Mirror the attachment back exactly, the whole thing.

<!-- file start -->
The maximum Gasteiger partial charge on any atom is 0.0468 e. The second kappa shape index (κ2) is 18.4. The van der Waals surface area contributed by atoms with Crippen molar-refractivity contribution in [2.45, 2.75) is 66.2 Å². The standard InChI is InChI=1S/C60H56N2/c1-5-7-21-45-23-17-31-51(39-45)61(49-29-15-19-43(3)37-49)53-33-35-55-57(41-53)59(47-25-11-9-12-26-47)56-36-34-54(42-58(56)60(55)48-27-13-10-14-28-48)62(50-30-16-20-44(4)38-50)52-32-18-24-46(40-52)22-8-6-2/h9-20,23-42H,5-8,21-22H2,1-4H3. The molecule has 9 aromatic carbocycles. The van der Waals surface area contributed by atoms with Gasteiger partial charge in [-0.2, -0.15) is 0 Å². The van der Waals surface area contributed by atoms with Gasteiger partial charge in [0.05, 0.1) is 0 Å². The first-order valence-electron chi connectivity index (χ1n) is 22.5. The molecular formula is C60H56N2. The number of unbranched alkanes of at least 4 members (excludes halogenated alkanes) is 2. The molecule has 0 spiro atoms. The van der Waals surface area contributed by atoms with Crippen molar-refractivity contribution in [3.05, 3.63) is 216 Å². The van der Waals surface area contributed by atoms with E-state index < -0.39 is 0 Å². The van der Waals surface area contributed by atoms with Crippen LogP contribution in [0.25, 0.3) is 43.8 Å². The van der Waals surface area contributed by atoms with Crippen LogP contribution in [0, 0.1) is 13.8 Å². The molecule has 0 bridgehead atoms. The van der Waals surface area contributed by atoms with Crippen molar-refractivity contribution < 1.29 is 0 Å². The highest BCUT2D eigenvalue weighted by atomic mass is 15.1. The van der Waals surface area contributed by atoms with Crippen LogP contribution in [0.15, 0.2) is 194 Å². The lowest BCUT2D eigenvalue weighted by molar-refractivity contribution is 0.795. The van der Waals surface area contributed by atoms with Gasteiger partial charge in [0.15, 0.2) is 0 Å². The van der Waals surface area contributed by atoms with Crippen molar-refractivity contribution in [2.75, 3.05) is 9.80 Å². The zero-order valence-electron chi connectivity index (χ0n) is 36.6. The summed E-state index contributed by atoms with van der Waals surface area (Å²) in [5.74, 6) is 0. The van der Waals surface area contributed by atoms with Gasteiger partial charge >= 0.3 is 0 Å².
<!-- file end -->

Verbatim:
The maximum Gasteiger partial charge on any atom is 0.0468 e. The second kappa shape index (κ2) is 18.4. The van der Waals surface area contributed by atoms with Crippen molar-refractivity contribution in [2.45, 2.75) is 66.2 Å². The standard InChI is InChI=1S/C60H56N2/c1-5-7-21-45-23-17-31-51(39-45)61(49-29-15-19-43(3)37-49)53-33-35-55-57(41-53)59(47-25-11-9-12-26-47)56-36-34-54(42-58(56)60(55)48-27-13-10-14-28-48)62(50-30-16-20-44(4)38-50)52-32-18-24-46(40-52)22-8-6-2/h9-20,23-42H,5-8,21-22H2,1-4H3. The molecule has 9 aromatic carbocycles. The van der Waals surface area contributed by atoms with Gasteiger partial charge in [-0.2, -0.15) is 0 Å². The van der Waals surface area contributed by atoms with Gasteiger partial charge in [0.05, 0.1) is 0 Å². The first-order valence-electron chi connectivity index (χ1n) is 22.5. The molecular formula is C60H56N2. The number of unbranched alkanes of at least 4 members (excludes halogenated alkanes) is 2. The molecule has 0 spiro atoms. The van der Waals surface area contributed by atoms with Crippen molar-refractivity contribution in [3.05, 3.63) is 216 Å². The van der Waals surface area contributed by atoms with E-state index < -0.39 is 0 Å². The van der Waals surface area contributed by atoms with Crippen LogP contribution in [0.25, 0.3) is 43.8 Å². The van der Waals surface area contributed by atoms with Crippen LogP contribution in [0, 0.1) is 13.8 Å². The molecule has 0 bridgehead atoms. The van der Waals surface area contributed by atoms with Crippen molar-refractivity contribution < 1.29 is 0 Å². The highest BCUT2D eigenvalue weighted by atomic mass is 15.1. The van der Waals surface area contributed by atoms with Crippen LogP contribution in [0.15, 0.2) is 194 Å². The lowest BCUT2D eigenvalue weighted by molar-refractivity contribution is 0.795. The van der Waals surface area contributed by atoms with Gasteiger partial charge in [0.15, 0.2) is 0 Å². The van der Waals surface area contributed by atoms with Crippen molar-refractivity contribution in [2.75, 3.05) is 9.80 Å². The zero-order valence-electron chi connectivity index (χ0n) is 36.6. The summed E-state index contributed by atoms with van der Waals surface area (Å²) in [5.74, 6) is 0. The van der Waals surface area contributed by atoms with Gasteiger partial charge >= 0.3 is 0 Å².